By the way, this type of forgiveness is impossible if you aren’t a follower of Jesus Christ. One of the best steps that you can take to improve your relationships is to begin following him. When you begin to follow Jesus, he transforms your relationships. He forgives you and gives you the power to forgive others. You can’t hope to have good relationships until you begin to follow him. If you’re not a follower of Jesus, the best thing that you could do to improve your human relationships is to get your relationship with God straightened out. How? By accepting what Jesus did on the cross to re-establish that relationship. He came to reconcile you to God. You need to accept that gift and begin to follow him.
Be confidential with information
The final key to connecting is confidentiality.
There were three pastors who got together and decided to work on being honest. They sat down in a small group and said, “Let’s just be honest with each other about what our greatest struggle, our greatest sin is.” The first guy launched things out by honestly saying, “I struggle with lust. I always have. And I’ve honestly had some very evil thoughts.” The next guy said, “To be honest, I struggle with materialism. And I’m in debt.” The third guy looked at them and said, “I struggle with gossip and I honestly can’t wait to get to a telephone!”
If you’re going to have good relationships, you need to learn to guard confidentiality. Proverbs 11:13 says, “A gossip goes around revealing secrets, but those who are trustworthy can keep a confidence.” Proverbs 18:8 says, “What dainty morsels rumours are—but they sink deep into one’s heart.”
We tend to think of gossip as one of those little sins, a misdemeanour sin. But when God talks about gossip, he puts it on the list with things like sexual immorality and murder. Why? Because it is so destructive to relationships. Gossip can tear a friendship apart, a family apart, a church family apart. More churches have been destroyed by gossip than persecution. More friendships have been destroyed by gossip than any other kind of disloyalty. It’s incredibly destructive to relationships when you trust someone and then find out you couldn’t trust them. What’s so destructive about it?
There’s a story about the man who went to the rabbi and confessed the sin of gossip and asked him, “What penance can I do for this sin?” The rabbi said, “Here’s what you do. You take a feather pillow and walk up on this mountain, rip it open and let the feathers fly everywhere.” The man did that and came back and said, “Is that it?” “No,” said the rabbi, “Now I want you to go pick up every feather.”
That’s what gossip does. It just goes everywhere. You don’t know the impact that it’s having but it’s tearing relationships apart. It’s tearing you apart in ways that you don’t realise.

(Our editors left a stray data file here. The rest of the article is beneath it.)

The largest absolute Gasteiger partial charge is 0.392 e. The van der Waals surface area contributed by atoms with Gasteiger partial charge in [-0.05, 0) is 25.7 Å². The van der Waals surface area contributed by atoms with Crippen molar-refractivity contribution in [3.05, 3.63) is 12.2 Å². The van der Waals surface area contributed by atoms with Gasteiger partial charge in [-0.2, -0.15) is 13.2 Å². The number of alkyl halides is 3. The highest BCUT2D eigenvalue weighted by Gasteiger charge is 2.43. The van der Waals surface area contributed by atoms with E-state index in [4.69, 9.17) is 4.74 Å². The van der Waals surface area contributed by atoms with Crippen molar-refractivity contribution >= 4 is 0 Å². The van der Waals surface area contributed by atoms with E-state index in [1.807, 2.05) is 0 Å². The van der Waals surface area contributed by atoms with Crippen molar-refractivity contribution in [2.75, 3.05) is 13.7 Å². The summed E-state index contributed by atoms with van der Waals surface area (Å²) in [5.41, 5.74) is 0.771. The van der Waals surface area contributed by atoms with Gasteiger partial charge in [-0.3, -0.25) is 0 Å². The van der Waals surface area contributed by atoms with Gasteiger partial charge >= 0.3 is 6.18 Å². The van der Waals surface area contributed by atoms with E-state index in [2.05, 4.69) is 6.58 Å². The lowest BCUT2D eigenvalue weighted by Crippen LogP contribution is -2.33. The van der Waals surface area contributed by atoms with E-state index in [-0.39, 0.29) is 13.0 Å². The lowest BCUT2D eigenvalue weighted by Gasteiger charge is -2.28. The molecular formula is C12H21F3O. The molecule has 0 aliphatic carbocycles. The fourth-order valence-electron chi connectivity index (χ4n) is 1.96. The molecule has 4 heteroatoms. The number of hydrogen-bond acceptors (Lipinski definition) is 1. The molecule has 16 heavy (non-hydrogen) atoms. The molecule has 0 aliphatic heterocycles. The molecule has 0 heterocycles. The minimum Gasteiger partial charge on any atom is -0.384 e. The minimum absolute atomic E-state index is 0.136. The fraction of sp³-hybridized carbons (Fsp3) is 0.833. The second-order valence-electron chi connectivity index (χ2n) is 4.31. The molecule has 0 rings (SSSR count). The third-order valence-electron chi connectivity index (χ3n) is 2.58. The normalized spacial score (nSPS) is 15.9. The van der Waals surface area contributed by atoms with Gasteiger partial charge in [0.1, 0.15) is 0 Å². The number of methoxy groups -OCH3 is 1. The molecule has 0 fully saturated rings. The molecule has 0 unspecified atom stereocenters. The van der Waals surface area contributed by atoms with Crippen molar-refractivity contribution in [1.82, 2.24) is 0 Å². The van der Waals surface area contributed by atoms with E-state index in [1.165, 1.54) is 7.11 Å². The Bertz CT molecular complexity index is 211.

What is gossip? Definition: Gossip is talking about a situation with somebody who is neither a part of the solution or a part of the problem. If they’re not a part of the problem or the solution and you’re talking with them about it, that is gossip. If you have a problem with another person, the Bible tells you to go to that person directly. To talk to anyone else about that problem is gossip. It’s sin.
Now if someone comes to you with gossip—talking about a situation with you when you’re not part of the solution or the problem—what do you do? Simple. You tell them, “You should go talk to the person involved.” What if they don’t want to? Simple. Step two: you offer to go with them. Say, “It really sounds like you’re concerned about this problem, and yet I sense you’re hesitant to talk to the individual. Let me come with you so that we can deal with the problem together.” What if they still refuse? Then stop the conversation. Don’t be part of the gossip. Tell them as nicely as you can that you don’t want to hear that information.
Who would you like to connect to at a deeper level? What keys can you implement from this morning’s message? Is it to be more committed to the relationship? To be more constructive with your words? To be honest about problems in your relationship? To be willing to forgive? Or is it to be more confidential with information? What I’d like you to do is to select one, and to begin putting it into practice this week.
Father, thank you for our relationships. Thank you that you’ve made us to be connected with other people. I pray that today we would take whatever key we’ve identified as the one we’re going to practice this week to build better relationships.
I pray for anyone here who might not be connected to you. I ask that they would pray, “Lord, I realise I’ll never be properly connected with others until I’m connected with you. Thank you that Jesus came to restore our relationship. I accept what he did to pay the penalty for my sins. I accept him today and pledge to follow you beginning today.”
We pray these things in Jesus’ name, Amen.